Old forgotten railway routes are putting walkers on right tracks
LONG lost rail routes are a useful starting point for walks by East Cheshire Ramblers, offering both quick and easy access to the hills and dales of the Peak District as well as a fascinating reminder of the region’s industrial heritage.
A case in point was a recent nine-mile walk from the canal basin at Whaley Bridge that initially followed the former Cromford and High Peak Railway, which was completed in 1831 for the transport of coal and limestone.
After leaving the course of the line, the group crossed the River Goyt and ascended a steep path past St James’ Church, Taxal, towards Overton Hall Farm before descending into Kettleshulme and heading north to enjoy the fine views across the valley.
Continuing west, the party of 12 walkers arrived at an unusual landmark known as the Dipping Stone.
Opinion is divided as to whether it once formed the base of a medieval cross or was a plague stone used to hold spring water where travellers could wash their money.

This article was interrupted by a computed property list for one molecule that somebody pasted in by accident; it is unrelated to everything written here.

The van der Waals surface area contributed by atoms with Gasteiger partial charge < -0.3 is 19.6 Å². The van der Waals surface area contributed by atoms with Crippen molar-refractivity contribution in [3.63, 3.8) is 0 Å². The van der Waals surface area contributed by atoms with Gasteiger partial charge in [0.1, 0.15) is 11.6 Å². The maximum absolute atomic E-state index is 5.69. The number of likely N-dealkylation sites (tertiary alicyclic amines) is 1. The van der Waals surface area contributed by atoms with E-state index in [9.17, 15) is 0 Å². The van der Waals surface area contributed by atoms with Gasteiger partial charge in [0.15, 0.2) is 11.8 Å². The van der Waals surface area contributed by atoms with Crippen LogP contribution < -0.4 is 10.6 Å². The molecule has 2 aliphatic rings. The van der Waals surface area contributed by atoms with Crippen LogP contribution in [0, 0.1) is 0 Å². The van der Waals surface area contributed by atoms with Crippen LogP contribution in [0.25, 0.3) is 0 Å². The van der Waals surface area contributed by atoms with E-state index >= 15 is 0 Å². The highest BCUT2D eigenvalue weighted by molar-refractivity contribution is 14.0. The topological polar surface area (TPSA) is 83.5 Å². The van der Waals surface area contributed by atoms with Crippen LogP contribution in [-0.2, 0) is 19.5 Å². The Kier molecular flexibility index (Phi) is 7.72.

The walk returned to Whaley Bridge via Toddbrook reservoir – an SSSI (site of special scientific interest) which was also constructed in 1831 to supply water to the Peak Forest Canal and is now an important wildlife habitat.
One of the county’s largest walking groups, East Cheshire Ramblers operates upwards of 250 walks each year, including weekend and midweek outings, coach trips and weekends away.
There are also occasional social evenings as well as practical courses on subjects such as map reading and dealing with an emergency outdoors.
For further information go to: ramblers eastcheshire.org.uk.
●● East Cheshire Ramblers take a break to admire the view on their walk from Whaley Bridge